Some 164 authors from 47 countries in 185 events: Berlin’s International Literature Festival (ILB, Sep 4-15) is the cacophonous antidote to reading alone in your room. We combed through the intimidating programme of the 13th edition – here are our picks.
Fiction gets freaky
Achtung! The ILB’s focus is definitely international, but don’t go forgetting your local grounding – Berlin is still in Germany, and the actual lingua franca of this city often features into the events. Expect German or dual language readings featuring local actors alongside the author – and some translation during discussions.
Blurred lines and innovations in form provide plentiful fodder for the experimentally minded. Cases in point include Columbia professor, Jonathan Franzen baiter and soon-to-be American Academy fellow Ben Marcus’ tinkerings with the mechanics of communication in the aptly titled “Ben Marcus Leads us into the Depths of Existence and Language” – a preview of his forthcoming short story collection, Leaving the Sea (Sep 7, 9pm – English/ German).
Also worth a look are Indian poet/novelist Jeet Thayil’s hypnotic meanderings around the backstreets of a heroin-riddled Bombay in “Tales from Rashid’s Opium Den” (Sep 14, 9pm – English/German), Booker-longlisted Mohsin Hamid’s masterclass in voice (Sep 11, 7:30pm – English/German) and the literary ghost tour that is Spanish author Enrique Vila Matas’ Dublinesque (Sep 13, 9pm – Spanish/ German).
More than words
Video games get their own spotlight in a German-language-only series marked Computer Games: Literature of the Future? (Sep 8, from 11am).
The very same day, graphic novels get the once-over with an array of talent. Atak, Flix, Kati Rickenbach, Brecht Vandenbroucke and Ville Tietäväinen (Sep 8, 11am-10pm – English only) are among the line-up – the latter being proof that a Finnish-language-only approach to releases doesn’t stop you from becoming a global success.
An exhibition and manifesto launch, Comics of Berlin, Pictures of a City (Sep 3, opening 8pm) runs alongside the festival, with snapshots of Berlin adding a welcome dose of local context.
Cultures of copulation
From the personal to the revolutionary, women’s experiences of sex have come a long way in literature. The eternal act moves out of the bedroom with three very different cultures of copulation thanks to Booker prize winner Anne Enright’s examination of relationships following the collapse of the Irish economy (Sep 7, 7:30pm –English/German), writer, academic and former mistress Katherine Angel’s confessional Unmastered (Sep 11, 6pm – English/German) and former Al Jazeera anchor Shereen El Feki’s provocative findings on women and sex in the Arab world (Sep 13, 9pm – English with some German translation).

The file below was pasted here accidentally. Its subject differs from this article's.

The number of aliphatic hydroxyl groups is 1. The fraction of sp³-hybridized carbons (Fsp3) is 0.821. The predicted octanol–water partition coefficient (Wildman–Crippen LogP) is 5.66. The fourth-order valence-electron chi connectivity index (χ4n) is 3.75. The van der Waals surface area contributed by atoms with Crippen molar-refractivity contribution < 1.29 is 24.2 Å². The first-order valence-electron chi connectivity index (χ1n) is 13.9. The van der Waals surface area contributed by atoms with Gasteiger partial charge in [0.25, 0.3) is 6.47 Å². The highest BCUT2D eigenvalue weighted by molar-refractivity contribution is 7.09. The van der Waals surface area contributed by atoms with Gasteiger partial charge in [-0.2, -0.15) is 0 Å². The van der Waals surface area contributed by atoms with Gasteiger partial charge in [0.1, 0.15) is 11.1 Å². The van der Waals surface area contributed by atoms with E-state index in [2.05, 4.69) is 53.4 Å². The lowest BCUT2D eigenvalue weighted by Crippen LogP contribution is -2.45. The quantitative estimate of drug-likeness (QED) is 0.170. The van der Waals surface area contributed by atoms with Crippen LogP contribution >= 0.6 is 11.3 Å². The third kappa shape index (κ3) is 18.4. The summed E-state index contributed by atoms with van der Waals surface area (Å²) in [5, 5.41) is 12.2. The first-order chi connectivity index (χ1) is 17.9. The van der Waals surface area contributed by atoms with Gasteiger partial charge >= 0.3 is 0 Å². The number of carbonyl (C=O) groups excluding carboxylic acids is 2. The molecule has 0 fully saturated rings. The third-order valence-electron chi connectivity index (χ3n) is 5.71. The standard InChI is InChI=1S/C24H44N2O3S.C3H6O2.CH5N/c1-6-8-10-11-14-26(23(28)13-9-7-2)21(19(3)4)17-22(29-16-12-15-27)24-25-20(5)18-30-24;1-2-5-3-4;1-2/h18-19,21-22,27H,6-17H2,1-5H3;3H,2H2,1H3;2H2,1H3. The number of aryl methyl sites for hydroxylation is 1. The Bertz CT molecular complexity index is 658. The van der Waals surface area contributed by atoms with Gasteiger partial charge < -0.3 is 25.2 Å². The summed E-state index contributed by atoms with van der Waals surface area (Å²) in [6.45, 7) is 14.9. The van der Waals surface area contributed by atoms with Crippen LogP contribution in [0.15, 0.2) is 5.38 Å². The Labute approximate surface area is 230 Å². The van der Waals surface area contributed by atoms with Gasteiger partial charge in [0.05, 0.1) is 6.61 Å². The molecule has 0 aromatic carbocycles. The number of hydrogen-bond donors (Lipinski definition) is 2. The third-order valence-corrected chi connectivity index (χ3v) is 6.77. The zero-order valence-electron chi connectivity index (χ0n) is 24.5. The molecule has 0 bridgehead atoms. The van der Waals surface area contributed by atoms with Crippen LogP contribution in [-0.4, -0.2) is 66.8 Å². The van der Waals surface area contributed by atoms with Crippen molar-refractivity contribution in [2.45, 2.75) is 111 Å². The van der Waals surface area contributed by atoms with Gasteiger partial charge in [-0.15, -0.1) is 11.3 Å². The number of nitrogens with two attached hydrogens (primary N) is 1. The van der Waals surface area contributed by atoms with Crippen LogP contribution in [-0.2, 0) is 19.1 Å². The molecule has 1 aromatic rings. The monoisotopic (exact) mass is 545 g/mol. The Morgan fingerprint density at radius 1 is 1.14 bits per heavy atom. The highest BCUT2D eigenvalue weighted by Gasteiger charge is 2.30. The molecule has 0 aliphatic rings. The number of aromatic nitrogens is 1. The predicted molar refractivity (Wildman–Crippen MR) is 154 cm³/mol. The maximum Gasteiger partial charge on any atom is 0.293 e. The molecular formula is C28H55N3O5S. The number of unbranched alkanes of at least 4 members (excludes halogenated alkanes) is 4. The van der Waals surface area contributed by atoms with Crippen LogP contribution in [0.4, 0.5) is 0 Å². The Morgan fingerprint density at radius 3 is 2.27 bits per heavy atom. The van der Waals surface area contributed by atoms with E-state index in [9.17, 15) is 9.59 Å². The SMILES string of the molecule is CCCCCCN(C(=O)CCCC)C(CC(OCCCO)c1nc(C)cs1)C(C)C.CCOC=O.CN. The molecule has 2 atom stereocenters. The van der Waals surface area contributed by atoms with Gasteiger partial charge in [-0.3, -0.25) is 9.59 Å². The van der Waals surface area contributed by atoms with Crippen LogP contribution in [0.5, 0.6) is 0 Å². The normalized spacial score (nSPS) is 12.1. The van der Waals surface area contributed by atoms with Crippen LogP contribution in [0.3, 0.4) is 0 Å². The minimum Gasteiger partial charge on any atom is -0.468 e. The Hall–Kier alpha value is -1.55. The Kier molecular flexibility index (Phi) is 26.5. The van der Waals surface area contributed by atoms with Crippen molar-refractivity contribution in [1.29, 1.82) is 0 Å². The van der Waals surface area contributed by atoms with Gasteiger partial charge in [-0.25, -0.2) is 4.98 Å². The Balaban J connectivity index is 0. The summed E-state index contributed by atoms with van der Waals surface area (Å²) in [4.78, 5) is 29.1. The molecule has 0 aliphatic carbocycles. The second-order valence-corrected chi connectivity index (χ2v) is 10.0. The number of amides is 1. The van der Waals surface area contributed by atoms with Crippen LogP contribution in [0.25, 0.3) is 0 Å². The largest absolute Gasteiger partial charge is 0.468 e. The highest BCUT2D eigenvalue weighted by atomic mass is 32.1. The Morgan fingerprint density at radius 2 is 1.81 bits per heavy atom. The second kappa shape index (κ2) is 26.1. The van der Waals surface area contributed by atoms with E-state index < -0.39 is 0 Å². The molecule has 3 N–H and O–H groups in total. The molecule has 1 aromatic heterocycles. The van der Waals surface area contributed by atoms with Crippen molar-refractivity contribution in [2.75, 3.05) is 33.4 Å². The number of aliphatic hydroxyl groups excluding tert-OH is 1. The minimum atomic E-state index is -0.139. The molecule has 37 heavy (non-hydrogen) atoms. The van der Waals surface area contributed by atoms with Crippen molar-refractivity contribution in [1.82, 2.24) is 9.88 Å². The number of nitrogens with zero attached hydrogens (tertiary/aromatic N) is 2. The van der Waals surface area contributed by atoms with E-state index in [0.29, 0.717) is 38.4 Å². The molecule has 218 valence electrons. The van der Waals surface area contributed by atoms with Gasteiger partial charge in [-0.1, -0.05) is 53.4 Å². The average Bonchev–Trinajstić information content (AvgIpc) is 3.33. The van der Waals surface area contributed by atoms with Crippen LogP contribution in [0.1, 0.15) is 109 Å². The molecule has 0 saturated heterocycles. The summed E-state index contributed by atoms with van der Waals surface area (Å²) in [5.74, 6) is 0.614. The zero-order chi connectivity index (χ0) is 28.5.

Identity beyond borders
Writers from across the world are more intent than ever to expose the complex relationship between geography and identity. For the Congolese author and critic Alain Mabanckou (Sep 5, 7pm, Bookstore Zadig – in English), a bar counter becomes a world stage; for Cuban translator/novelist José Manuel Prieto (Sep 12, 9pm – English/German), an American taxi is the setting for a history lesson on the Cuban Revolution and for the Bosnian-American National Book Award finalist Aleksandar Hemon (Sep 11, 9pm – English/German), a memoir is a simultaneous love letter to Sarajevo and Chicago.
The standout is the model-photographer- literary sensation Taiye Selasi – whose expanded treatise on Afropolitanism (and ILB opening speech) “African Literature Doesn’t Exist” (Sep 4, 6pm – in English with simultaneous German translation) provides a revised meaning to the well-worn pun “all the world’s a page”.
Former Pakistani militant turned journalist Ahmed Rashid explores the fraught and complicated political situation in Afghanistan (Sep 5, 7:30pm – English/German) and Pakistan (Sep 6, 7:30pm – English/German).
Closer to home, good old Berlin makes an appearance in the past and future. A special night for Ernst Haffner’s forgotten 1930s novel Blutsbrüder, recovered from decades of obscurity following its committal to the Bebelplatz flames, promises to be a festival highlight (Sep 6, 6pm – German) and a host of new expat voices step up to the plate courtesy of local journal SAND and their eighth issue launch (Sep 11, 8pm, King Kong Klub – English).
The old masters…
If all of this sounds like frighteningly unfamiliar terrain, fear not. The dynamic duo of lit superstar Salman Rushdie and the usually reclusive Nobel laureate J. M. Coetzee are on hand to add a dose of old-guard gravitas to proceedings, with each headliner commanding two talks apiece that are sure to be sold out. Rushdie explores his fiction from Midnight’s Children to the Mistress of Florence (Sep 14, 6pm – English/German) and his latest memoir, Joseph Anton (Sep 15, 11:30am – English/German).
For Coetzee fans, the writer will read (but won’t be answering questions) from The Childhood of Jesus (Sep 9, 7:30pm – English/German) and discuss his correspondence with Paul Auster (Sep 10, 9pm – English/German).
Events, unless otherwise stated, take place at the Festspiel Haus (Schaperstr. 24, Wilmersdorf, U-Bhf Uhlandstr.). Tickets to individual events range from €4-16, opening night tickets cost €12 and a pass for the entire festival is €80.
Originally published in Issue #119, September 2013.